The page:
The crew of the Enterprise goes in search of Roger Korby, a famous scientist missing for over five years and gets much more than they bargained for in season one’s ‘What Are Little Girls Made Of?‘. Korby has chanced upon an extinct civilization that long ago learned how to transfer human consciousness into the body of androids. He intends to bring this technology to the galaxy, by hook or by crook, and tries to convince Captain Kirk and his former fiancée, Nurse Christine Chapel of the importance of his discoveries with a personal demonstration.

Our one perfect shot for ‘Little Girls…” takes place as Korby forcefully straps Kirk into the android duplication machine, a robotic blank on one side, the naked captain on the other. The device spins up to speed and when it winds back down an exact replica of the Captain appears before Christine, one so perfect even she can’t tell them apart! I love how the physical prop of the duplication machine bisects the screen for the camera and creates a mirror image. I’m sure its design made the process of optical composting easier for the special effects team, but beyond that it just looks plain cool. Shatner as Kirk is naked and more vulnerable that we’ve ever seen him in the series which gives the whole scene a tense, Twilight Zonish vibe.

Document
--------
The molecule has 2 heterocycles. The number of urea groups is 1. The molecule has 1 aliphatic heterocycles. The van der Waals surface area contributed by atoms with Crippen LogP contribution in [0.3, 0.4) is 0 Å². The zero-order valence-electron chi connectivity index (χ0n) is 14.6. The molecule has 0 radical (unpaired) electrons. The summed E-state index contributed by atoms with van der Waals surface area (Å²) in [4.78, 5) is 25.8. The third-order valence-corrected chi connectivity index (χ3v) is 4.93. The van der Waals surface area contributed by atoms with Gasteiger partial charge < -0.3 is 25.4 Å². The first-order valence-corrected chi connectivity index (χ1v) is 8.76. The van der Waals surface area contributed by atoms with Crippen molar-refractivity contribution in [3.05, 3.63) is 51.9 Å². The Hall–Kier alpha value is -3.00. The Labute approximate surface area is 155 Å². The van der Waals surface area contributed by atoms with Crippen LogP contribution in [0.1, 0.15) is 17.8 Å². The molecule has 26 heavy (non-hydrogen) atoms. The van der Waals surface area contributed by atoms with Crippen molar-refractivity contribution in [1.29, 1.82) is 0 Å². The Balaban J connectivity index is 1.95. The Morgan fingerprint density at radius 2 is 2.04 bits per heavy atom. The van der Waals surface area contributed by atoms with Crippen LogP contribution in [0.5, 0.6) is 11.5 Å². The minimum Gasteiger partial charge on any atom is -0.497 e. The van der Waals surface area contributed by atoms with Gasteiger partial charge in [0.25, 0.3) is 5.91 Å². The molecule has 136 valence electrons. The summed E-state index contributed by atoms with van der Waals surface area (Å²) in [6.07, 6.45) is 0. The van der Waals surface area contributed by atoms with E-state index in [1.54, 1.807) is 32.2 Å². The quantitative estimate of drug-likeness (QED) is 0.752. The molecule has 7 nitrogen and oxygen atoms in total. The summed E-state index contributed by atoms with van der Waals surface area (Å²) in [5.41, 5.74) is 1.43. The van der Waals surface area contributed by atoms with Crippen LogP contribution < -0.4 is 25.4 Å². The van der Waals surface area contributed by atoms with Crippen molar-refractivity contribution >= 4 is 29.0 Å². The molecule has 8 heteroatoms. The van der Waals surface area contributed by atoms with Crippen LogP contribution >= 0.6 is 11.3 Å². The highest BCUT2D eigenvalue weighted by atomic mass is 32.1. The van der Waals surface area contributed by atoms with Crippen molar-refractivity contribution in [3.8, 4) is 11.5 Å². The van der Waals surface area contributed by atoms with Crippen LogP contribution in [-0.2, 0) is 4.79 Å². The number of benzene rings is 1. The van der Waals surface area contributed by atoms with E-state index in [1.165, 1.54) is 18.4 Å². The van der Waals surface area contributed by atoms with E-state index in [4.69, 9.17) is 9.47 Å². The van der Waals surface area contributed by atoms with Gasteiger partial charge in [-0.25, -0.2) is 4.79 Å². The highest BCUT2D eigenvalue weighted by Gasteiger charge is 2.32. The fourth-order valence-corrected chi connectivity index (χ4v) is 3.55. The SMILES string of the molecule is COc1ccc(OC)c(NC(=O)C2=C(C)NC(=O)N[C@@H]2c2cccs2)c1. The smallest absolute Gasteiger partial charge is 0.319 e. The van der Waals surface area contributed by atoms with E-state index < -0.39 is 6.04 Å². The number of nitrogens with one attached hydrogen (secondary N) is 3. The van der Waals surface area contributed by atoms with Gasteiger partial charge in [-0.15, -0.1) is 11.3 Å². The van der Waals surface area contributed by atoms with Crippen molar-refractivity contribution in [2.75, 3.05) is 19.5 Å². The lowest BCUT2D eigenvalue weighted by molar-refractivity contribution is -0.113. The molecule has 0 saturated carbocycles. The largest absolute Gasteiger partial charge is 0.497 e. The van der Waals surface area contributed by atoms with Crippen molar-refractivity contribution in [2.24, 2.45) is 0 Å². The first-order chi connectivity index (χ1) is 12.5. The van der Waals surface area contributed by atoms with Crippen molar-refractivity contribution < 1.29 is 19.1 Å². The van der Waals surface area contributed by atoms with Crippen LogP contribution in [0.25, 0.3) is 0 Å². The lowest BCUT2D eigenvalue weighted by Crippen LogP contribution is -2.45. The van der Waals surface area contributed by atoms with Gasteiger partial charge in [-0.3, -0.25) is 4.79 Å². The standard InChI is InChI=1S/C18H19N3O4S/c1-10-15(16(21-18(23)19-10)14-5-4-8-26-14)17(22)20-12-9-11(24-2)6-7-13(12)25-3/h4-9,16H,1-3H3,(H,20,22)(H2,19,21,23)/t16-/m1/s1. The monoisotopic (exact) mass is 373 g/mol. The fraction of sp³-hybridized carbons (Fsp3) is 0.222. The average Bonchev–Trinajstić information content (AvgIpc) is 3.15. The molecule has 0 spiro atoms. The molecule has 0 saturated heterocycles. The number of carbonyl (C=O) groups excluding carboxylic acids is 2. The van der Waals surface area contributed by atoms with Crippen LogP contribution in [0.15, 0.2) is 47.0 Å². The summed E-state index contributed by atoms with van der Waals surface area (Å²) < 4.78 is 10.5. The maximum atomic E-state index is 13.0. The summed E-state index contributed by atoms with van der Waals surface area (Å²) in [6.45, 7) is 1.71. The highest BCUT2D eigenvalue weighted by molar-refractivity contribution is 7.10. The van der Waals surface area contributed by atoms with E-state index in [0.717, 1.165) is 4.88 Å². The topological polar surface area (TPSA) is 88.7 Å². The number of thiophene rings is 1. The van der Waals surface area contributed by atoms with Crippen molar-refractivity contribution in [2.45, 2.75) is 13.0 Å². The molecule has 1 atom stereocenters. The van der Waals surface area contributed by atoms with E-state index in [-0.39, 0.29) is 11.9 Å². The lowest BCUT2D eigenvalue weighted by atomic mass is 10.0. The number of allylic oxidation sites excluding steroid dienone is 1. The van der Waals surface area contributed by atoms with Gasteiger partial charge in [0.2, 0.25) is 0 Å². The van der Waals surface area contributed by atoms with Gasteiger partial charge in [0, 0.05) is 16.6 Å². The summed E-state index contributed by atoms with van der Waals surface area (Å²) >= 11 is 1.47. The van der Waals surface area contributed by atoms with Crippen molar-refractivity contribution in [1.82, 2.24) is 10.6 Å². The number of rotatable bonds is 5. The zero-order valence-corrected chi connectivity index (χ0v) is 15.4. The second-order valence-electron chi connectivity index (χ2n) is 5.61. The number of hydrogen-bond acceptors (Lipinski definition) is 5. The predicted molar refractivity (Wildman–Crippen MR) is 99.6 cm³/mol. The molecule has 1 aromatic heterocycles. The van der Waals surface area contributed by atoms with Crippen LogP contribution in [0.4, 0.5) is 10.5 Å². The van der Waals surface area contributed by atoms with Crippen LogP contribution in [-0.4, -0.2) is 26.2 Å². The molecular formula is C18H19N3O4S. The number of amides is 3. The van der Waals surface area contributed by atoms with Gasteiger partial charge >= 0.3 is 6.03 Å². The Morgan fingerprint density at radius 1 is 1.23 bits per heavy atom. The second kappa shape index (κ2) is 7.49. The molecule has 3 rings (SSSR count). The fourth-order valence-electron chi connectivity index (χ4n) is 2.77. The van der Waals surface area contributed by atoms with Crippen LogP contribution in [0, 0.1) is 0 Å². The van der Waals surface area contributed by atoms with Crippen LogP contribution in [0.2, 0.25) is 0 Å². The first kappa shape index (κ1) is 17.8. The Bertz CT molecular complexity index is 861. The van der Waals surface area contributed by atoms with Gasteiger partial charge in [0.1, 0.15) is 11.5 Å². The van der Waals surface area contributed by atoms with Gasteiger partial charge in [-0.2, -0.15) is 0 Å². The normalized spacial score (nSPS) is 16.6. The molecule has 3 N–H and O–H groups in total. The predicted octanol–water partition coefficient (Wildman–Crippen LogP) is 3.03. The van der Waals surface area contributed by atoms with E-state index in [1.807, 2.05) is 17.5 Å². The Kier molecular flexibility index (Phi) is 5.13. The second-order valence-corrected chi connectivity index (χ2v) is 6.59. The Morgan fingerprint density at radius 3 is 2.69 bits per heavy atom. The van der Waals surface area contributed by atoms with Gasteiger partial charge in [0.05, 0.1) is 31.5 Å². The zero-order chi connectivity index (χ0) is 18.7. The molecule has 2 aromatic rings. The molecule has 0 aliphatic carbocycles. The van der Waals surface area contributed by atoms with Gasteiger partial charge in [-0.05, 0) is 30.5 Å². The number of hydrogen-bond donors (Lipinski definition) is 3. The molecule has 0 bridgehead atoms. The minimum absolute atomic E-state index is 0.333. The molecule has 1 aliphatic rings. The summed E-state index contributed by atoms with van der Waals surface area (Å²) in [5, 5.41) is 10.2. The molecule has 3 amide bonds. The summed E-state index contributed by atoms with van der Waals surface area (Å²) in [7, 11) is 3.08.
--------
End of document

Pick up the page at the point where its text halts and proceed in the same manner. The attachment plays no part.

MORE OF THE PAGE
While I was picking the shot for this episode I was once again struck with the amazing use of color from scene to scene. Taking a cue from the fine folks over at Dribbble.com, I’ve created a fun color palette based on the hues from the selected shot. It’s fascinating to see how the individual colors form a harmonious palette that makes up a typical frame from Trek. I won’t be doing this for every post but I think it would be fun to create them for key shots from time to time and get a better sense of the vibrant use of color in the original Star Trek.

Finally, I felt I just had to post at least one of the incredible re-mastered special effects shots from this episode. I’m taking all of my perfect shots from Netflix streaming and this works great because this is the re-mastered HD version of the series that Paramount released on blu ray a few years back. I’ll go into more detail about the fantastic improvements in special effects the team at CBS managed to achieve, but for now, just take a minute and click on this epic shot of the Enterprise. For a Star Trek fan like myself, it’s simply stunning.

Next time we visit another exact duplicate, but this time it’s an entire planet Earth in ‘Miri‘.

One Perfect Shot: TOS ‘Mudd’s Women’

Our one perfect shot for ‘Mudd’s Women‘ introduces us to Eve, Ruth and Magda, Harry Mudd’s traveling companions and “cargo” destined to become the wives of settlers on the planet Ophiuchus III. The bewitching trio are rescued from their damaged freighter and step off the transporter pad quickly ensnaring the male members of the Enterprise crew thanks to something called the Venus drug which creates illusory beauty. The episode is notable mainly for the introduction of the character of Harry Mudd himself who eventually returns to taunt the Enterprise crew in S2, Ep 12 ‘I, Mudd‘.